Lieu-Croissant Monastery

from Wikipedia, the free encyclopedia
Cistercian Abbey of Lieu-Croissant
location France
Franche-Comte region
Doubs department
Coordinates: 47 ° 29 '8 "  N , 6 ° 33' 47"  E Coordinates: 47 ° 29 '8 "  N , 6 ° 33' 47"  E
Serial number
according to Janauschek
founding year 1134
Year of dissolution /
Mother monastery Lützel Monastery (Lucelle)

Daughter monasteries


The Monastery Lieu-Croissant (Lieucroissant; locus crescens; Les Trois Rois) is a former Cistercian abbey in the region of Franche-Comté in France . It was located in the municipality of Geney around 25 km southwest of Montbéliard and around 7 km north of L'Isle-sur-le-Doubs .


The monastery was founded in 1133 or 1134 as a subsidiary of the Lützel (Lucelle) monastery in Upper Alsace and was furnished by local nobles. It belonged to the filiation of the primary abbey monastery Morimond . The name is derived from the motto "Crescat in te pia semper locus iste Maria" (cf. Dieulacres Abbey ). Since the 13th century it was repeatedly devastated during the wars in Franche-Comté, and the monks had to retreat several times to their Alsatian possessions ( Ollweiler near Wuenheim and Soultz-Haut-Rhin ). Granges of the monastery were in Senargent, Liofans, Remo fans Blussans, Corcelles and Geney and in Alsace . In 1425 only 12 monks lived in the monastery. The monastery was founded in 1475 by the troops of Louis XI. and looted again in the Peasants' War in 1525. Since the 16th century it has been named Les Trois Rois after the relics of the Three Kings, which are said to have stayed in the monastery for one night in 1164. It was largely destroyed in the 17th century, but rebuilt from 1690 onwards. In the 18th century the monastic discipline slackened. It came to an end in the French Revolution in 1790. The seven remaining monks were dispersed, and most of the buildings were subsequently abandoned. At the site of the monastery there is now an agricultural property in which the remains of the monastery are built.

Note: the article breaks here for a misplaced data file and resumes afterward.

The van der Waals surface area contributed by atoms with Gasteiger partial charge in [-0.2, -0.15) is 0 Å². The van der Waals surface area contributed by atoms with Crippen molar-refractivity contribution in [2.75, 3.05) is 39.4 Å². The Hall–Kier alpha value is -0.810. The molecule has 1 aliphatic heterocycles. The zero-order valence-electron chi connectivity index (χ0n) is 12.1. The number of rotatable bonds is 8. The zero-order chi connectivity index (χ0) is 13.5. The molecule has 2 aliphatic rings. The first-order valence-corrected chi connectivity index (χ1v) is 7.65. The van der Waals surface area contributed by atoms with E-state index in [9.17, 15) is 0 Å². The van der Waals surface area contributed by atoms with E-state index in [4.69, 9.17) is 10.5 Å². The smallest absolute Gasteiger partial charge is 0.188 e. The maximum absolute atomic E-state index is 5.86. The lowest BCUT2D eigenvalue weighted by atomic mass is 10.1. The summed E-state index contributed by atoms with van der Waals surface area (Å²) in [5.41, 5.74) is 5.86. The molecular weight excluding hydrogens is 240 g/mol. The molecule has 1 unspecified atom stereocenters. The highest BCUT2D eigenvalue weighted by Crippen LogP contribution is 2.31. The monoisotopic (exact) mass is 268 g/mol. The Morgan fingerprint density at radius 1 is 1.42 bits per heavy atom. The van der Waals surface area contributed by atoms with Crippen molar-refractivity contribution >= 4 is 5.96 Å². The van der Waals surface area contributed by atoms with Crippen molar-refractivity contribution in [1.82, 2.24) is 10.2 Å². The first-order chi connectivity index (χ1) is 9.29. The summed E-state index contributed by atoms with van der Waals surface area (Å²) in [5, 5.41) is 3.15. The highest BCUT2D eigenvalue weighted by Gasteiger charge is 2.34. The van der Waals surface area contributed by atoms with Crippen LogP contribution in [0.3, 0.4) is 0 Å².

Buildings and plant

Various, mostly built-up buildings and parts of the building, including a wall with a clover leaf window and a tombstone, have been preserved.


  • Bernard Peugniez: Routier cistercien. Abbayes et sites. France, Belgique, Luxembourg, Suisse. Nouvelle édition augmentée. Éditions Gaud, Moisenay 2001, ISBN 2-84080-044-6 , p. 147.

Web links